Neither the Internal Revenue Code nor Treasury Regulations define when a company has a USTB. It is subjective. The court decisions on this issue have resulted in varying outcomes, but seem to usually stipulate that an USTB requires a dependent agent in the US working to further the business.
A 3PL service like FBA does not count as a dependent agent, so on this basis the Pty Ltd would have no USTB.
“However, the facts assumed in this example – US entity – making regular and substantial sales to US customers – owning inventory in the US at an Amazon Distribution Center – collecting sales tax in the US – LLC Bank Account – using a Digital Pay Service – might create a USTB in IRS eyes. There is no specific law or court case to counter the IRS position, so there is little defense if the IRS claimed an USTB to exist. The safer position is therefore to assume that the Pty Ltd has a USTB.” Ross Treeby
Whether a foreign entity has US sourced income depends on whether it has control over the manufacturing process of goods sold into the US.
Self Created Product
You have a self created product when you produce (manufacture and create) your own unique product for which you hold the trademark (property right). You might have a third party manufacturer but as long as you control key facets of the manufacturing process as detailed in Treasury Regulation Section 1.863-1(a)(3) and further explained in Treasury Regulation Section 1.954-3(a)(4), you have a self created product.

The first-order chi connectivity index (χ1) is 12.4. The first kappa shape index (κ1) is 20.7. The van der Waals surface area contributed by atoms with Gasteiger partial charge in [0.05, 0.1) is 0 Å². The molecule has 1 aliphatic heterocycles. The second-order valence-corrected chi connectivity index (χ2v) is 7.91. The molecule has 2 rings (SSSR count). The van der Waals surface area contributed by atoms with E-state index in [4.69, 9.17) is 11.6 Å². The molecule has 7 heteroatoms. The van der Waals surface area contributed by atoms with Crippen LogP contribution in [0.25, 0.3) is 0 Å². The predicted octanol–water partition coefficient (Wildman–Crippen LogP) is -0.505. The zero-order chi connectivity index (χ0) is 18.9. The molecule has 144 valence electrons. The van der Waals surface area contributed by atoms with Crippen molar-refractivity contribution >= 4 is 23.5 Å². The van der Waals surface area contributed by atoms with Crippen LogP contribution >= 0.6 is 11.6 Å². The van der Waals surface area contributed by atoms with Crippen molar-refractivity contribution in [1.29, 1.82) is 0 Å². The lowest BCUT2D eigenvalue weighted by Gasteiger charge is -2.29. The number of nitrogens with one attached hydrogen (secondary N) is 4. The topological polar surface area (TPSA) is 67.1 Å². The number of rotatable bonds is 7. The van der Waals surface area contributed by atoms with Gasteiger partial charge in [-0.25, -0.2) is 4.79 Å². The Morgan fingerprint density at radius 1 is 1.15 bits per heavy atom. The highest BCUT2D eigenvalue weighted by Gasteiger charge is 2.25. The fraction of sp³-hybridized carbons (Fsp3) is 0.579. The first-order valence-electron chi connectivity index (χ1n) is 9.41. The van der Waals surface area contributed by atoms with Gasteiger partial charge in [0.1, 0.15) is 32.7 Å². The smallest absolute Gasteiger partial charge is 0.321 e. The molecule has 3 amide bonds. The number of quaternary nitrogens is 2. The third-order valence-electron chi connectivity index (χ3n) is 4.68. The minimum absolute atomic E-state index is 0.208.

If a foreign entity has a self-created product, it all depends on where it manufactures its products. If production is outside the US, it counts as foreign income. And hence not considered effectively connected income per s863(b) and s864(c)(4)(B), even if sold within the US through a 3PL service.
Third Party Product
You have a third party product when you just buy and sell a product without any control over the manufacturing process.
Income from third party products purchased outside the U.S. and sold inside the US (title passage test) counts as US sourced as per s861(a)(6),
“(a) The following items of gross income shall be treated as income from sources within the United States:……
(6) Gains, profits, and income derived from the purchase of inventory property …without the United States (other than within a possession of the United States) and its sale or exchange within the United States.“
Where the sales takes place depends on where the customer resides (s861(a)(6)) and where the product is at the time of title transfer (Treasury Regulation Section 1.861-7(a)). If the customer resides in the US and title transfers in the US (e.g. Amazon fulfillment center), sales take place in the US.
So this is the US position. Unless the Pty Ltd manufactures the product outside the US, the Pty Ltd would have taxable income in the US. And this income would be taxable at 21% if ECI or 30% flat withholding if not ECI. Under US primary law.
However, then the treaty comes in. And it will most likely remove the taxing rights since no permanent establishment. But let’s cover that in another episode.
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Last Updated on 15 February 2022